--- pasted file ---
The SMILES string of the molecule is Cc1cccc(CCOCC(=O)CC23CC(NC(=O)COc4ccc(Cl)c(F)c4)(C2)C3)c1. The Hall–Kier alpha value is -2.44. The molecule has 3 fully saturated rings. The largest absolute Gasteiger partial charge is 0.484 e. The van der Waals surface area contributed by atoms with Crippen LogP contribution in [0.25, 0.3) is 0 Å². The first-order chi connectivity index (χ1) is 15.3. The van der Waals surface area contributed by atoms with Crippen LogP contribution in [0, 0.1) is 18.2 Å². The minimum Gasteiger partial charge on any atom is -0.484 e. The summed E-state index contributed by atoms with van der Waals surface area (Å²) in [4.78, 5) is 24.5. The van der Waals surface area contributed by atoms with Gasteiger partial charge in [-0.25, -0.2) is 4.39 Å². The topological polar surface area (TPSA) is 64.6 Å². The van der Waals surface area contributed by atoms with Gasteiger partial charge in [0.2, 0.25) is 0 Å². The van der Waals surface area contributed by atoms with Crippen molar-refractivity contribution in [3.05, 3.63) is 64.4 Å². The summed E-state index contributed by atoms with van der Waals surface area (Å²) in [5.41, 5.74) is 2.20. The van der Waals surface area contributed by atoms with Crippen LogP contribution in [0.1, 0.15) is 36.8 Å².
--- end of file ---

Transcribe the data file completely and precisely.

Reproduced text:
The SMILES string of the molecule is Cc1cccc(CCOCC(=O)CC23CC(NC(=O)COc4ccc(Cl)c(F)c4)(C2)C3)c1. The Hall–Kier alpha value is -2.44. The molecule has 3 fully saturated rings. The largest absolute Gasteiger partial charge is 0.484 e. The van der Waals surface area contributed by atoms with Crippen LogP contribution in [0.25, 0.3) is 0 Å². The first-order chi connectivity index (χ1) is 15.3. The van der Waals surface area contributed by atoms with Crippen LogP contribution in [0, 0.1) is 18.2 Å². The minimum Gasteiger partial charge on any atom is -0.484 e. The summed E-state index contributed by atoms with van der Waals surface area (Å²) in [4.78, 5) is 24.5. The van der Waals surface area contributed by atoms with Gasteiger partial charge in [-0.25, -0.2) is 4.39 Å². The topological polar surface area (TPSA) is 64.6 Å². The van der Waals surface area contributed by atoms with Gasteiger partial charge in [0.2, 0.25) is 0 Å². The van der Waals surface area contributed by atoms with Crippen molar-refractivity contribution in [3.05, 3.63) is 64.4 Å². The summed E-state index contributed by atoms with van der Waals surface area (Å²) in [5.41, 5.74) is 2.20. The van der Waals surface area contributed by atoms with Crippen LogP contribution in [0.1, 0.15) is 36.8 Å².